Releasing Software in Executable Binary Form

Your olc::PixelGameEngine application needs to display to the user the following message:

Copyright 2018 – 2020

Most people prefer to do this by either:

  • Keeping the application in window mode, and not changing the text displayed in the window’s title bar. By default, olc::PixelGameEngine applications are out-of-the-box compliant.
  • A splash screen along the lines of “Made using olc::PixelGameEngine” and including the above notice.
  • Full attribution in a “Credits” or “Licences” menu available without special requirements of the user (such as completing the game for example)

Releasing Software in Source Code Form

If your project is distributed via source code, and you use either part, or all of the olc::PixelGameEngine, the full text of the OLC-3 licence needs to be included in the source code distribution. By default, an unchanged olcPixelGameEngine.h file will satisfy the licence requirements. If you maintain an external catalogue of licences, you should include OLC-3 in that too.

Releasing Derivative Works

Since the olc::PixelGameEngine is open source, you are allowed to modify it. This could be in the form of adding additional features, wrapping it into an alternative framework, cloning the features, or using parts of the code. In this instance, the full OLC-3 licence text needs to be included, and if your derivative work is in binary form, it must display to the user the above copyright notice.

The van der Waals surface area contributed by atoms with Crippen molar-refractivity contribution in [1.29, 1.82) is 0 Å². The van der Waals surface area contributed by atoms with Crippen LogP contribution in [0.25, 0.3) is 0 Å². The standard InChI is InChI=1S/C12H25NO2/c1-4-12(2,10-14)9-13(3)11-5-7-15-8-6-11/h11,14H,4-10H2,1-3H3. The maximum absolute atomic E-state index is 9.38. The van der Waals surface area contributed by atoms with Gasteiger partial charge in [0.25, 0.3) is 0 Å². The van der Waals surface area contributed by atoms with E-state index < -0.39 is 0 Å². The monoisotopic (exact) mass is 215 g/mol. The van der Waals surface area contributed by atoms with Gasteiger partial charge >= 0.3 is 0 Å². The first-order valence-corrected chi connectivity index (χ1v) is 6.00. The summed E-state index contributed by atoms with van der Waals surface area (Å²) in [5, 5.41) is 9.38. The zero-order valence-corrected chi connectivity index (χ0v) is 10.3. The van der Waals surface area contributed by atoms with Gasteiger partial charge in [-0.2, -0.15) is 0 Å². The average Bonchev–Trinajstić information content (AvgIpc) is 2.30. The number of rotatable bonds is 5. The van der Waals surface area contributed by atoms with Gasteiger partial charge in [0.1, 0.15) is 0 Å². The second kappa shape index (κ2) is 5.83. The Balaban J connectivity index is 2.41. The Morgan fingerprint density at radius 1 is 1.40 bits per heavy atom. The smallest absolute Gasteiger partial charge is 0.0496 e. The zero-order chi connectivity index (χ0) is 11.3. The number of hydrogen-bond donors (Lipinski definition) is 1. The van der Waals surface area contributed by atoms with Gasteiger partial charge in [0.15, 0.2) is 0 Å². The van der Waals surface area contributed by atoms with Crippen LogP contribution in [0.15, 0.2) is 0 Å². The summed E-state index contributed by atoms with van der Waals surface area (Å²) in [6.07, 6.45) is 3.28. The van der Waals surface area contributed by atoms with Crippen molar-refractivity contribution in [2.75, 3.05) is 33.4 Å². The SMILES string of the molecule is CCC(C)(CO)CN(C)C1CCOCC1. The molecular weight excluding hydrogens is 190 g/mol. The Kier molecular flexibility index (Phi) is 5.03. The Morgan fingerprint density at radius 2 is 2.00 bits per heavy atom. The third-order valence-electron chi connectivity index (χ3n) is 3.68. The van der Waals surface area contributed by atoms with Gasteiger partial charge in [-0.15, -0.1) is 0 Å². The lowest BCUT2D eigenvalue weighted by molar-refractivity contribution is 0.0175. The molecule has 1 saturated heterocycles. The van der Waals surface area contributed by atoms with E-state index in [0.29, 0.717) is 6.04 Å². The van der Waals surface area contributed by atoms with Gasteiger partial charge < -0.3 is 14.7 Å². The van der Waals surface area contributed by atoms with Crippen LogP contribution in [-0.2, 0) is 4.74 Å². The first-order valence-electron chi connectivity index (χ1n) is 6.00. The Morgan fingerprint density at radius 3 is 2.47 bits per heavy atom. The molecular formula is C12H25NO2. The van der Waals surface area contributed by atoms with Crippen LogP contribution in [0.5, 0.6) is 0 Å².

Citation in Academic Works

If you use olc::PixelGameEngine for school, research, academic pursuit, you can reference/cite it properly in the following way:

olc::PixelGameEngine, v2.05,, 2020

The version number and year are of course flexible and should be changed as required.

Referencing in Digital Media

If you write blogs, make videos, create content and want to reference the olc::PixelGameEngine,, or indeed the OneLoneCoder website or javidx9 youtube channel, then the correct links are:

Finally, again a big thank you for taking this seriously. Software development is a hard and time consuming task, in the hope that it makes someone else’s software easier and quicker to produce. It is important that the hard work of others is given the credit it deserves – javidx9.

olc::PixelGameEngine 2.0 is here!

After quite a few late nights, it’s finally here! PGE 2.0 is a significant upgrade on its predecessor, and is 100% backward compatible. This major revision brings in hardware accelerated sprites in the form of the olc::Decal, multiple rendering layers, and has been completely re-organised to make it easy to port to other platforms.

The features added were in response to the fantastic feedback from this community. You guys wanted to use it as a genuine game engine? Now you can.

Download from the Github Repo and try for yourself!